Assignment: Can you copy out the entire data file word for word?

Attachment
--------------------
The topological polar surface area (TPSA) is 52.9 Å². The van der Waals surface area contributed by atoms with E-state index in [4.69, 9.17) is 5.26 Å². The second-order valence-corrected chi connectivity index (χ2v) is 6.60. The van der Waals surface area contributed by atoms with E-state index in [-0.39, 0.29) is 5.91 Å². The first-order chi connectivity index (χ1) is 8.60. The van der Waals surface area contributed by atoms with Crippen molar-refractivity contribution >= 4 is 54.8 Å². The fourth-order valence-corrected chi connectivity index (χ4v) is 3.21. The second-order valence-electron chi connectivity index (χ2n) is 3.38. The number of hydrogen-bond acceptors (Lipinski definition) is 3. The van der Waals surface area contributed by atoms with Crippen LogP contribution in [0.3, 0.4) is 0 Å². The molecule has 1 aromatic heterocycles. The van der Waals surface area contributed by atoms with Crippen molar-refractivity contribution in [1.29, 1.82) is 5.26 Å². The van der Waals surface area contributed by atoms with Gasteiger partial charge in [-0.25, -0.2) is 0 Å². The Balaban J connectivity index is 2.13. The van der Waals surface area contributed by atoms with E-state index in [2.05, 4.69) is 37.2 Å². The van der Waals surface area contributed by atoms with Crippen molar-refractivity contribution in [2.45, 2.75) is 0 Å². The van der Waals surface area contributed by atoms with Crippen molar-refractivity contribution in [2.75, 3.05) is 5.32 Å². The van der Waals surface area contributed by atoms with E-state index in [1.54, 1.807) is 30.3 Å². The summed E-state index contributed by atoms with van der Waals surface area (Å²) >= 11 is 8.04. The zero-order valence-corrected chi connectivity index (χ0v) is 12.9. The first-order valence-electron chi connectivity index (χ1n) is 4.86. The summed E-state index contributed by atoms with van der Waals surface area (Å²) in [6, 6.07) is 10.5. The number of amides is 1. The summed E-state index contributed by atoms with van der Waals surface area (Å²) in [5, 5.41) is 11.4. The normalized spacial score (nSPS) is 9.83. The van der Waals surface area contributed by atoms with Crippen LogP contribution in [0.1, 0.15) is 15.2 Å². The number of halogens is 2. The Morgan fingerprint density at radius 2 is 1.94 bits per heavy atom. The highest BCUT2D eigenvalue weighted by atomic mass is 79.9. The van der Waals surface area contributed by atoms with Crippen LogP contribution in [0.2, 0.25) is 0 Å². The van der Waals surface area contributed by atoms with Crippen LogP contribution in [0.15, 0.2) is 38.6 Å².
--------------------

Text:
The topological polar surface area (TPSA) is 52.9 Å². The van der Waals surface area contributed by atoms with E-state index in [4.69, 9.17) is 5.26 Å². The second-order valence-corrected chi connectivity index (χ2v) is 6.60. The van der Waals surface area contributed by atoms with E-state index in [-0.39, 0.29) is 5.91 Å². The first-order chi connectivity index (χ1) is 8.60. The van der Waals surface area contributed by atoms with Crippen molar-refractivity contribution >= 4 is 54.8 Å². The fourth-order valence-corrected chi connectivity index (χ4v) is 3.21. The second-order valence-electron chi connectivity index (χ2n) is 3.38. The number of hydrogen-bond acceptors (Lipinski definition) is 3. The van der Waals surface area contributed by atoms with Crippen LogP contribution in [0.3, 0.4) is 0 Å². The molecule has 1 aromatic heterocycles. The van der Waals surface area contributed by atoms with Crippen molar-refractivity contribution in [1.29, 1.82) is 5.26 Å². The van der Waals surface area contributed by atoms with Gasteiger partial charge in [-0.25, -0.2) is 0 Å². The Balaban J connectivity index is 2.13. The van der Waals surface area contributed by atoms with E-state index in [2.05, 4.69) is 37.2 Å². The van der Waals surface area contributed by atoms with Crippen molar-refractivity contribution in [2.45, 2.75) is 0 Å². The van der Waals surface area contributed by atoms with Crippen molar-refractivity contribution in [2.75, 3.05) is 5.32 Å². The van der Waals surface area contributed by atoms with E-state index in [1.54, 1.807) is 30.3 Å². The summed E-state index contributed by atoms with van der Waals surface area (Å²) >= 11 is 8.04. The zero-order valence-corrected chi connectivity index (χ0v) is 12.9. The first-order valence-electron chi connectivity index (χ1n) is 4.86. The summed E-state index contributed by atoms with van der Waals surface area (Å²) in [6, 6.07) is 10.5. The number of amides is 1. The summed E-state index contributed by atoms with van der Waals surface area (Å²) in [5, 5.41) is 11.4. The normalized spacial score (nSPS) is 9.83. The van der Waals surface area contributed by atoms with Crippen LogP contribution in [0.1, 0.15) is 15.2 Å². The number of halogens is 2. The Morgan fingerprint density at radius 2 is 1.94 bits per heavy atom. The highest BCUT2D eigenvalue weighted by atomic mass is 79.9. The van der Waals surface area contributed by atoms with Crippen LogP contribution in [0.2, 0.25) is 0 Å². The van der Waals surface area contributed by atoms with Crippen LogP contribution in [0.15, 0.2) is 38.6 Å².